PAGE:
Heart disease is a leading cause of illness and death among cancer survivors. Some of the most common causes include:
In my non-PC way, I reckon most GPs aged over 50
- If female will have worked out for herself what to do about these
- If male and married will have a wife who will have made them sort out what to do for Menopausal symptoms like Hot Flushes
Insomnia is common among cancer survivors and often persists for years beyond treatment. While this symptom may sound trivial to some, chronic insomnia not only reduces the quality of life but raises the risk of further physical and psychological problems. Research has found that cognitive behavioral therapy for insomnia (CBTI) can significantly improve this symptom for many people with cancer.
Belong to Lymphoedema Support Network https://www.lymphoedema.org/index.php/get-involved/contact-us
Many chemotherapy and hormonal treatments can lead to bone loss. This, in turn, can lead to fractures. It’s important to talk to your doctor about measuring your bone density if this has not been done, as well as checking your vitamin D level, as a vitamin D deficiency can lead to osteoporosis as well as other conditions. Better still, get your GP to refer you to a top Rheumatologist who specialises in this area.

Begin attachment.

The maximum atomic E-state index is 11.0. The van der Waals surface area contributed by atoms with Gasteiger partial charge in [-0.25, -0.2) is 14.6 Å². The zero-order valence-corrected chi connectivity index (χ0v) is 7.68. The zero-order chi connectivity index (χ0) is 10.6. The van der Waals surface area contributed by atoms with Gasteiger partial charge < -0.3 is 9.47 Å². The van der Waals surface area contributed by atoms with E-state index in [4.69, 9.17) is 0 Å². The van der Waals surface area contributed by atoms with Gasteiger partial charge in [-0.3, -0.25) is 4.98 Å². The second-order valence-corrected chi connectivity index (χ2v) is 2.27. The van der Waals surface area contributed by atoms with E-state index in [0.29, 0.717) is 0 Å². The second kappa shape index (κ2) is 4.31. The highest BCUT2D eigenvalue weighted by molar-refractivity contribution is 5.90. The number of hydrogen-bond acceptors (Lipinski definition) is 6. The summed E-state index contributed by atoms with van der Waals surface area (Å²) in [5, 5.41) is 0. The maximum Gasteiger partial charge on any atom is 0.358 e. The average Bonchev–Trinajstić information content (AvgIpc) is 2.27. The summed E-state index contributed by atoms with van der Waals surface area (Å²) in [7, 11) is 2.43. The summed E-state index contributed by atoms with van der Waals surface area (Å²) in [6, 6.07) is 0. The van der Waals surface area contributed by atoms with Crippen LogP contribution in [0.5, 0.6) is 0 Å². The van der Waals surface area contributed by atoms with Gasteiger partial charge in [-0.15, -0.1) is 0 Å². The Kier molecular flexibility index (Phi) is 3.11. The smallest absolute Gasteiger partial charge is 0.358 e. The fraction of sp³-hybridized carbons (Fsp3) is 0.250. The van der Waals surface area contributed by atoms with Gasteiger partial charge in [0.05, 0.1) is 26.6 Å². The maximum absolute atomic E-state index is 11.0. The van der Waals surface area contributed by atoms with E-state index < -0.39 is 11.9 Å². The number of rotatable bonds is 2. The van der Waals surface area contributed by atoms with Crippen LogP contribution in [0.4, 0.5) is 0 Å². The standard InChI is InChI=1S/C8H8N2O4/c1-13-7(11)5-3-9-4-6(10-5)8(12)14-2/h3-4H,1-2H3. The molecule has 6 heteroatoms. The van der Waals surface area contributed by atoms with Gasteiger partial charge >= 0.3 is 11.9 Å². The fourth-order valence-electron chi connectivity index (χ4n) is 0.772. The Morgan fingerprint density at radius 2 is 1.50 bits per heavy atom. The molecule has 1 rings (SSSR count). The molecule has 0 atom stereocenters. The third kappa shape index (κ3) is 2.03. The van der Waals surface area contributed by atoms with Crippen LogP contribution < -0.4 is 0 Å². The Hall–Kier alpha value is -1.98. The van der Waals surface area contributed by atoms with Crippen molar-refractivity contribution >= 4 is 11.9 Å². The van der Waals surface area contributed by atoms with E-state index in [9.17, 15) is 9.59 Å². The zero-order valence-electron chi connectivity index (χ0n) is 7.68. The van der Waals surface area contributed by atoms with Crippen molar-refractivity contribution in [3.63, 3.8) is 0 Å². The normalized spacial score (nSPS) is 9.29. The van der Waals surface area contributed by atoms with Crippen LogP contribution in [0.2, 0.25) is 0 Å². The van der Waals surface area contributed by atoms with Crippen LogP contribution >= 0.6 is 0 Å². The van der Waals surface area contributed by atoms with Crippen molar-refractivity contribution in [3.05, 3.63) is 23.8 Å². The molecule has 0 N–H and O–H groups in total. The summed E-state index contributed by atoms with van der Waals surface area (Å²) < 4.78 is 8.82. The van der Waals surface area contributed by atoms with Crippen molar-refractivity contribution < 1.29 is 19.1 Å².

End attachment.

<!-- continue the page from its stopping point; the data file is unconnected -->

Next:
Belong to the Royal Osteoporosis Society https://theros.org.uk/
Peripheral neuropathy—damage to nerves leading to the arms and legs that are often permanent—is a very frustrating late effect of cancer treatment. US hospitals acknowledge this condition affects roughly a third of people with cancer; here, the penny is just starting to drop with the NHS; it has resisted acknowledging it (money) so you have to fight to get treatment.
Symptoms may include numbness, tingling, “pins and needles” pains, and cold intolerance. Decreased sensation in the hands and feet can interfere with simple activities such as buttoning clothes, or difficulty placing your feet, resulting in falls. Many chemotherapy medications can cause neuropathy, but most commonly occurs with drugs such as Platinol (cisplatin) and Taxol (paclitaxel).
More info: https://aftercancers.com/?s=Neuropathy
Post-Traumatic Stress Disorder
Post-traumatic stress disorder in cancer patients is another condition which has recently received more attention among cancer survivors. This condition, which is better known as occurring among those who have been exposed to war, or rape victims, for example, is thought to be present in as many as 35 percent of patients following treatment. The treatment for PTSD can involve several modalities, but the most important step is in recognizing this oft underdiagnosed condition in the first place.
We are wonderful!
Reading through this makes me realise just what we take on board. Cancer treatments can affect nearly any region or organ system in the body. Lymphoedema, kidney damage, pulmonary fibrosis, tooth decay, hearing loss, and cataracts, etc. are more common among those who have survived cancer than among the general population.
The NHS ‘says’ we will all get help – but in reality we have to drive this ourselves. If we don’t ask, we don’t get.